Sick-out hampering police operations islandwide

Sick-out hampering police operations islandwide

Thursday, December 28, 2017

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THE ongoing sick-out by rank-and-file members of the constabulary has hampered the operations of the police divisions islandwide.

“We are putting out less patrols, and there is longer response time to citizens' calls as we have less resources to respond to calls,” Assistant Commissioner of Police (ACP) Norman Heywood, head of Police Area 2, told the Jamaica Observer.

Area 2 comprises the parishes of St Ann, St Mary and Portland.

“There's even a longer time for response to criminal investigations to collect statements because the CIB (Criminal Investigation Branch) has been hard hit by the sick-out. There are less police on the street, also in terms of patrols, both mobile and foot patrol,” ACP Heywood said.

ACP Heywood, who declined to divulge the number of officers who called in sick, said the action has taken a toll on policemen and women who turn up for work. “Those remaining on the job have to be working in excess of 24 and sometimes up to 48 hours because the relief sometimes doesn't come,” he said.

“We are getting assistance from the justices of the peace in some areas. They visit the station and assist the station guard in advising citizens. One of their jobs is to assist the police in certain areas and they have really been coming out,” said the assistant commissioner.

At the same time, ACP Heywood is relieved that criminals have not attempted to capitalise on the sick-out. “We have not seen any increase in crime over the holiday season. This area has been relatively low on serious crimes even before the sick-out.”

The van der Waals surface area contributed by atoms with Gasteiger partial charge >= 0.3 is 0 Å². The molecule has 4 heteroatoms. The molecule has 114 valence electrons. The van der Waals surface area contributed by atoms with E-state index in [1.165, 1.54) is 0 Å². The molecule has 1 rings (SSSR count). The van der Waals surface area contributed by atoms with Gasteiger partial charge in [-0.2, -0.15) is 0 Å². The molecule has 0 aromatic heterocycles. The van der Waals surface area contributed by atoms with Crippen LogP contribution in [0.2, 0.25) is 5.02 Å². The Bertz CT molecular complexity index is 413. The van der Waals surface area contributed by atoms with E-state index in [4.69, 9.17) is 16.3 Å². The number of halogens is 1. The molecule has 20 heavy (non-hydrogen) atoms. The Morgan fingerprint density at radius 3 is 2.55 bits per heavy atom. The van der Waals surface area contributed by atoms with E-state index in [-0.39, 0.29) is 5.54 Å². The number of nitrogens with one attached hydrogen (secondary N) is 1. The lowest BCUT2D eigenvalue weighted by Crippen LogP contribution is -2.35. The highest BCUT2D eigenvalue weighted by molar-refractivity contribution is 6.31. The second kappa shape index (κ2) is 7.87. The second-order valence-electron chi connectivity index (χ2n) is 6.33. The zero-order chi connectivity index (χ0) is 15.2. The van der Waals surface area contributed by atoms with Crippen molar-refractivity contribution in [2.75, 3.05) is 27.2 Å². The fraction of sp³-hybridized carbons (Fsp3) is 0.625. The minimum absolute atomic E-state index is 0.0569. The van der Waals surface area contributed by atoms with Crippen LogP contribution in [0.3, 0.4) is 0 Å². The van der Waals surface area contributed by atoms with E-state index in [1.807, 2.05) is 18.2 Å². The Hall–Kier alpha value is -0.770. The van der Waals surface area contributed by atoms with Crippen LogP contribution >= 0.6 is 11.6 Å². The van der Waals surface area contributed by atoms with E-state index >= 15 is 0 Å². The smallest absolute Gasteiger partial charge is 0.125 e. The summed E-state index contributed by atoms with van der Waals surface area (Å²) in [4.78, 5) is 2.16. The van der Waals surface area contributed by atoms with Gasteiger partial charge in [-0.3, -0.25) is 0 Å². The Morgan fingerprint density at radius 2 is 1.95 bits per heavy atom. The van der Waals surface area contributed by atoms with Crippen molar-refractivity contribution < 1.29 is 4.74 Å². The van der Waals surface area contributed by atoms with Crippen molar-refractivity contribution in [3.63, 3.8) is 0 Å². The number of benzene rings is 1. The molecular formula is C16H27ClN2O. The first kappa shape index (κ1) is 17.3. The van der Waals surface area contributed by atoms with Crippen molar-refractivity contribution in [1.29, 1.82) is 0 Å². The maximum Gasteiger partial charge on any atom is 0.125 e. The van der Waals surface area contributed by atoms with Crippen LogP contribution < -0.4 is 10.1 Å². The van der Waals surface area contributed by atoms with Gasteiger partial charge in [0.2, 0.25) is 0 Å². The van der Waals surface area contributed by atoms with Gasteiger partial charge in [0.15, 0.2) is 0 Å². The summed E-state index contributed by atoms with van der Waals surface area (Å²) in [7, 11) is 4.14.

St Catherine North, with headquarters in Spanish Town, has also been adversely affected by the sick-out.

“It has impacted our ability to serve efficiently, but we are still able to do the work. We are making the best efforts to serve the public as best as possible. We are short in numbers, but using the resources available. Members of the public have been cooperative,” Senior Superintendent Beau Rigabie told the Observer.

In Area 5, Assistant Commissioner Clifford Chambers told the Observer that, inspectors, district constables, superintendents, deputy superintendents, and justices of the peace have helped to get the work done, given the shortage of staff.

Members of the Jamaica Police Federation have rejected the six per cent salary increase offered by Government. Subsequently, the officers decided to stay off the job to protest against the offer.

— Falon Folkes

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